compared to the consumption of deionized water. This experiment suggests that the ingestion of pickle juice triggered a neural reflex in the oropharyngeal space that activated spinal inhibitory neurons and reduced alpha motoneuron activity to the cramping muscle, lessening the duration of the cramp."

The entire article may be read via this link;

I think switching to Pickle Juice is going to take some getting used to. I'm not sure the taste will be easy to tolerate, plus it will have to be kept cold or yechhh. 

Breaking Bad (or is it?)

Last week Jan and I took a driving vacation to visit friends and family in Florida and Alabama. As we are training for a half-ironman race in September there was some concern on how we would continue to exercise.
We knew some of the longer days on the road meant little time for working out, but we hoped to get in some running, strength training and maybe a swim or two. We stayed at Hampton Inn motels for six of our nine nights (three other nights with our daughter in Alabama). The motels advertised having fitness rooms, which generally included one treadmill, one elliptical trainer and a couple of times a small pool.
We were worried about taking our bikes and trainers so they stayed home. It seemed too much of a hassle to continuously cart them in and out of the truck into the motel rooms for the night. The pools ended up being used by families and, not surprisingly, too small for lap swimming. I had hoped for weights in the fitness rooms and didn't bring my dumbbells. That was a mistake.
We did okay running at our motel in Lakeland, Florida. There was a safe neighborhood to the back of the motel that we ran mile loops in. It was nice running in 70+ degree weather instead of layering our clothes and worrying about icy roads.
In Alabama I ran only once in our three days there. On one day though we did an 80 minute hilly hike on paths in Oak Mtn. State Park that was worth another day of running. Just as important, I didn't fall!

We arrived back home Saturday afternoon after driving about ten hours on Friday and six on Saturday. I had the energy to lift weights, but that was about it after unpacking and the usual post-trip chores.
Sunday Jan and I went to the track for a speed workout. After not running for three days and only four total out of nine I wasn't expecting much. But I actually felt good, had two good warmup miles and then ran 5x800 repeats. Jan ran 200s and 400s. Maybe rest is a good thing, mentally and physically?
I swam at lunch time today and had a decent workout again, feeling fresh, not worn out and struggling. Tomorrow it's back on the bike.
A break can be a good thing after all.

Wednesday, April 5, 2017

What Not to Wear While Bicycling

A funny video from the Global Cycling Network. Strange (or sad) thing is I've seen MW and LK wearing many of these outfits around Spencerport, even when they aren't cycling.

Friday, March 31, 2017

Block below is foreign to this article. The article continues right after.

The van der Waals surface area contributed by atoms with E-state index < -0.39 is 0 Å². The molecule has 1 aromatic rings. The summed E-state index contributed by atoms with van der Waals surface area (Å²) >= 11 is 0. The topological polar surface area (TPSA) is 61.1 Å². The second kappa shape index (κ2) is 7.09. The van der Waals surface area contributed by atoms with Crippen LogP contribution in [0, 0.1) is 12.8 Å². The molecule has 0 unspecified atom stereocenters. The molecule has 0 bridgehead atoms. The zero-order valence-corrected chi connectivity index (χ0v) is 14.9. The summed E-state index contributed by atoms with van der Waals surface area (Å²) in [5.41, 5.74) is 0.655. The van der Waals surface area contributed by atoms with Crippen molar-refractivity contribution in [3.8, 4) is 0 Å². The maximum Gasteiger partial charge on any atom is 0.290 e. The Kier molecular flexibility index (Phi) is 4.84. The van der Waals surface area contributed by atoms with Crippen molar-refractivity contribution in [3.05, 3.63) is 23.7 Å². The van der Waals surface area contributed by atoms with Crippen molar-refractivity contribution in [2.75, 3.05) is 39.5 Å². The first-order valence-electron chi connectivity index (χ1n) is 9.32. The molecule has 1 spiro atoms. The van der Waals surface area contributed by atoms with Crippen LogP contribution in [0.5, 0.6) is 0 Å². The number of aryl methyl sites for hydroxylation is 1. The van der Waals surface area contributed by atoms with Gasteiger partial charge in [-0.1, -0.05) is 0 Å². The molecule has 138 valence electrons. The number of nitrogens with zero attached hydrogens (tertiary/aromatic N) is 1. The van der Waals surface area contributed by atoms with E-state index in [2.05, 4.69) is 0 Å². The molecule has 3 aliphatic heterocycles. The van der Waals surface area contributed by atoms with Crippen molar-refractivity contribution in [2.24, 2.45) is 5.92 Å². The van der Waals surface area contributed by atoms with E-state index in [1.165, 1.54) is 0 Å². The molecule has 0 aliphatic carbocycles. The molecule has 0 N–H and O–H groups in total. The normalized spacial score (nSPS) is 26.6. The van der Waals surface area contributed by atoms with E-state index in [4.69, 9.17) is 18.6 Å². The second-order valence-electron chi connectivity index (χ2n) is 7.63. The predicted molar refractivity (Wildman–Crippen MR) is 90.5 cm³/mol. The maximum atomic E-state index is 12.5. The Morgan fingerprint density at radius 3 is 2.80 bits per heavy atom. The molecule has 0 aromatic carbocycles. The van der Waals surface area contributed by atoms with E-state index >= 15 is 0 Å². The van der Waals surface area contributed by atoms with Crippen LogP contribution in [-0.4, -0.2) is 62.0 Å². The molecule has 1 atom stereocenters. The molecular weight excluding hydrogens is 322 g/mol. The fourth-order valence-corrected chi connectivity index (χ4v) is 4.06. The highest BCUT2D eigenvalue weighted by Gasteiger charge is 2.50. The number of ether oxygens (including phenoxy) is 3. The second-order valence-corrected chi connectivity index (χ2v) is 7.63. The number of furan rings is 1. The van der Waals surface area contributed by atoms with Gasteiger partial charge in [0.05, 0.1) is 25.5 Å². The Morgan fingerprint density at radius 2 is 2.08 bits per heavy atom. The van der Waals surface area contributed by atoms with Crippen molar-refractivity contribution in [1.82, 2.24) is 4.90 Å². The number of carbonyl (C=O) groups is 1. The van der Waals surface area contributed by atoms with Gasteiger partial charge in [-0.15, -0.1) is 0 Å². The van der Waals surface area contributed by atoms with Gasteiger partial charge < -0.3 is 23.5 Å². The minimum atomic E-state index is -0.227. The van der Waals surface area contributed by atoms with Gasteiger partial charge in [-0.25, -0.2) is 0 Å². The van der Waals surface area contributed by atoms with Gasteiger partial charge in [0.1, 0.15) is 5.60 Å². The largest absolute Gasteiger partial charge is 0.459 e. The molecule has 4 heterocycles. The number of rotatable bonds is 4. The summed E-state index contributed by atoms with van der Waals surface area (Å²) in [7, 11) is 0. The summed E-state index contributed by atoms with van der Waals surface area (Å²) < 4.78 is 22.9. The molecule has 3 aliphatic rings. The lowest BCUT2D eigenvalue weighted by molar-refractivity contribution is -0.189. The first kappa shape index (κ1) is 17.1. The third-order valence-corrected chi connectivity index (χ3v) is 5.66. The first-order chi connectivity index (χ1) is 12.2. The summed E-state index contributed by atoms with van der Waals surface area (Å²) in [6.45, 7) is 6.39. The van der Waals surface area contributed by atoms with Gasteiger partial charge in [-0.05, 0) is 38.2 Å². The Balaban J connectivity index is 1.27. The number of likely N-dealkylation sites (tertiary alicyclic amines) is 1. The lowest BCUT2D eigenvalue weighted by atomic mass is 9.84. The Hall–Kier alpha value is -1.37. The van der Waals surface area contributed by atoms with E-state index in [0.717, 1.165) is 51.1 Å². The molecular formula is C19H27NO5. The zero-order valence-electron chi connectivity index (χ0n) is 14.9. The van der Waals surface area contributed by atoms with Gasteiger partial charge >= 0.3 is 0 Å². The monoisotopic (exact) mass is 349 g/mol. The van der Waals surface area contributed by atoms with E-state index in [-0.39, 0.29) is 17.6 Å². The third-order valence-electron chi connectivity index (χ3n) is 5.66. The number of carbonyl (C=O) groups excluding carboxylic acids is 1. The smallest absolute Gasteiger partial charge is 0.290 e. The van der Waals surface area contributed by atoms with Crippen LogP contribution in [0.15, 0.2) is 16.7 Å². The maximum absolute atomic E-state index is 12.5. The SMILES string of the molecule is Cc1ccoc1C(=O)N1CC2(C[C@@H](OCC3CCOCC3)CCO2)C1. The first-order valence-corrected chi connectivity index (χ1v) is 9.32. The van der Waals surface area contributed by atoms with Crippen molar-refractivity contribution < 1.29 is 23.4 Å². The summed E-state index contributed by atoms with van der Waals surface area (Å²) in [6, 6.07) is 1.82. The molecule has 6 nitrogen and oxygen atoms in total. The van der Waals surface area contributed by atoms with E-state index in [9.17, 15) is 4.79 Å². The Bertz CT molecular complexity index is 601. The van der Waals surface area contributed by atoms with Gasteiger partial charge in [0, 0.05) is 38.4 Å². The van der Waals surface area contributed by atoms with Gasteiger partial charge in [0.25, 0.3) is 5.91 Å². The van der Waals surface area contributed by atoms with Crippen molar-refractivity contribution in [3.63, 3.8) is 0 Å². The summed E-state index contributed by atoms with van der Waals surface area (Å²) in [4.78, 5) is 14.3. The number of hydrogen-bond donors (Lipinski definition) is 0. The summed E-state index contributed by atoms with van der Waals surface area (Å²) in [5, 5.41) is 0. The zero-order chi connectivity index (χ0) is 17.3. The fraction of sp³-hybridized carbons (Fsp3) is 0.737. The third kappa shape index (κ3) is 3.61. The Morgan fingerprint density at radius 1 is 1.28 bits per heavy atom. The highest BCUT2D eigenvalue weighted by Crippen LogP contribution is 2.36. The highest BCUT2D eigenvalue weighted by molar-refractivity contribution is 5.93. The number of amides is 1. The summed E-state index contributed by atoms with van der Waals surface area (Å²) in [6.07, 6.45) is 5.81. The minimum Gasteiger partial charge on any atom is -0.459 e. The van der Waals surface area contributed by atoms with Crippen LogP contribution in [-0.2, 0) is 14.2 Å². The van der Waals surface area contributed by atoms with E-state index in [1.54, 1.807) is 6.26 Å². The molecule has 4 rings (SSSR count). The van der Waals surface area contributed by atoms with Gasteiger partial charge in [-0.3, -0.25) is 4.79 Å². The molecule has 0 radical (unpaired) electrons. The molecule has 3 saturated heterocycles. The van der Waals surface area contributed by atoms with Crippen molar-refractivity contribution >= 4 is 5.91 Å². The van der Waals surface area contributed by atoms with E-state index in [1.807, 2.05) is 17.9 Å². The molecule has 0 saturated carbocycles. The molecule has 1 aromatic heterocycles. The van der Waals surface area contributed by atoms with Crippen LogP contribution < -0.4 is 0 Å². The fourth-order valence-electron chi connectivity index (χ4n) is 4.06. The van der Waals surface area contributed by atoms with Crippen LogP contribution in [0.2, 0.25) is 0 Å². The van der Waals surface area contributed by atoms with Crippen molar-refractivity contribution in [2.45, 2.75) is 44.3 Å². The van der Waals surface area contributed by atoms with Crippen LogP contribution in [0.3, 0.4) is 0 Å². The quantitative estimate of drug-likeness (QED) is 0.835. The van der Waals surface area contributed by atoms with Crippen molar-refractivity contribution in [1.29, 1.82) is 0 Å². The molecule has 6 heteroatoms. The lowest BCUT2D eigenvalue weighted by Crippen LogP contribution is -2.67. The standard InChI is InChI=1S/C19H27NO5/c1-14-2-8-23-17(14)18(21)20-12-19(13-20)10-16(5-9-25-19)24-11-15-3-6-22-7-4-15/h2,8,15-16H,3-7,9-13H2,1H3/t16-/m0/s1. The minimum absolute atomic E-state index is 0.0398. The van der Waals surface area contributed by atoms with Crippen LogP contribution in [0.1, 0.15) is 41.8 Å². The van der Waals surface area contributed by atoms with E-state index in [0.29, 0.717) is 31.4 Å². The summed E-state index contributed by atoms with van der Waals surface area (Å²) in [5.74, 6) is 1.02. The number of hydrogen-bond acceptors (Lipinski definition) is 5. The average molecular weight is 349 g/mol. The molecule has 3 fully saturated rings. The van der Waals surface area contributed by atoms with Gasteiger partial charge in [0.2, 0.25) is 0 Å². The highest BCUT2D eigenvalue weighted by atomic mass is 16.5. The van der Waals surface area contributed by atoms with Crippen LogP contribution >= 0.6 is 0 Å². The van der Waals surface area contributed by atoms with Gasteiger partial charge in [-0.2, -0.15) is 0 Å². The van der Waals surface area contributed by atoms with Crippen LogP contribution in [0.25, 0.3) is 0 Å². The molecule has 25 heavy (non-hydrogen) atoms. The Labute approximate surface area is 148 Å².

Spring: Where Are You My Old Friend?

Here's hoping the new colors of my blog help to push in the spring season in Western New York. I don't mind riding my bike in the basement but it would be nice to get outside a couple of days a week.

We should feel lucky that only 1-2" of rain is falling in the 35-42 degree temperatures. The Adirondacks and New England are getting anything from freezing rain to 12" of snow. I truly would be depressed if that happened to us. My Southern Comfort supply is not adequate enough to make it through another snowstorm, wind storm or massive electric outage.

This morning I was at a committee meeting at work. I walked in when a couple of professors were discussing how they don't exercise due to time constraints and other excuses. I stayed quiet and listened and tried to be non-judgmental. Then one of the professors looked me over and asked if I was "one of those people" (the kind that worked out). I'm hoping she thought despite the face of an old man my body looked like it was possible I did exercise. I'm taking it as a positive that there wasn't an immediate vocal display of shock when I said I did.

I mentioned that my wife and I were training for a half-ironman as a couple of other people walked in the room. That got everyone's attention, which actually was nice. A few questions about what the race distance was and my history followed. I really wasn't trying to impress anyone, but honestly I kind of enjoyed some of the attention. After three months of the majority of my running on indoor tracks or treadmills and riding in the basement conversing with "average" people about my activities felt nice.

Training for an event that is personally challenging, whatever the distance, can be mentally as well as physically draining. I seldom talk about what I'm doing unless asked, that can quickly get boring to a listener. It is nice when a person is genuinely interested though. And who knows, maybe we serve as an inspiration?